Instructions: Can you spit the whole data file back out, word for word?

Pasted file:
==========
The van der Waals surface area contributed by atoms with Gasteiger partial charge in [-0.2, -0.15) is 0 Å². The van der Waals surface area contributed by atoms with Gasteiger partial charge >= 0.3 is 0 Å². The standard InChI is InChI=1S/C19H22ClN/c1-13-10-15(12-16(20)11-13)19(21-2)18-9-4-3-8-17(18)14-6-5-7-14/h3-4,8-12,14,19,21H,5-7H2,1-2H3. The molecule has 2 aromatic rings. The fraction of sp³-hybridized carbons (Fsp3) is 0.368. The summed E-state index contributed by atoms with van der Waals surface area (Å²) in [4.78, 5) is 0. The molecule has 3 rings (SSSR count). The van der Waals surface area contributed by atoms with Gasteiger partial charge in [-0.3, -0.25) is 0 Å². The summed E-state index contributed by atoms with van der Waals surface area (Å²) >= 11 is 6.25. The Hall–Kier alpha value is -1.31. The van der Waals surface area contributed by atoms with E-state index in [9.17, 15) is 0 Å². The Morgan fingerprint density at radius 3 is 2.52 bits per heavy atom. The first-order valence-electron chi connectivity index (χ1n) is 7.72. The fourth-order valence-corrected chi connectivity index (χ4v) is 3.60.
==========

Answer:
The van der Waals surface area contributed by atoms with Gasteiger partial charge in [-0.2, -0.15) is 0 Å². The van der Waals surface area contributed by atoms with Gasteiger partial charge >= 0.3 is 0 Å². The standard InChI is InChI=1S/C19H22ClN/c1-13-10-15(12-16(20)11-13)19(21-2)18-9-4-3-8-17(18)14-6-5-7-14/h3-4,8-12,14,19,21H,5-7H2,1-2H3. The molecule has 2 aromatic rings. The fraction of sp³-hybridized carbons (Fsp3) is 0.368. The summed E-state index contributed by atoms with van der Waals surface area (Å²) in [4.78, 5) is 0. The molecule has 3 rings (SSSR count). The van der Waals surface area contributed by atoms with Gasteiger partial charge in [-0.3, -0.25) is 0 Å². The summed E-state index contributed by atoms with van der Waals surface area (Å²) >= 11 is 6.25. The Hall–Kier alpha value is -1.31. The van der Waals surface area contributed by atoms with E-state index in [9.17, 15) is 0 Å². The Morgan fingerprint density at radius 3 is 2.52 bits per heavy atom. The first-order valence-electron chi connectivity index (χ1n) is 7.72. The fourth-order valence-corrected chi connectivity index (χ4v) is 3.60.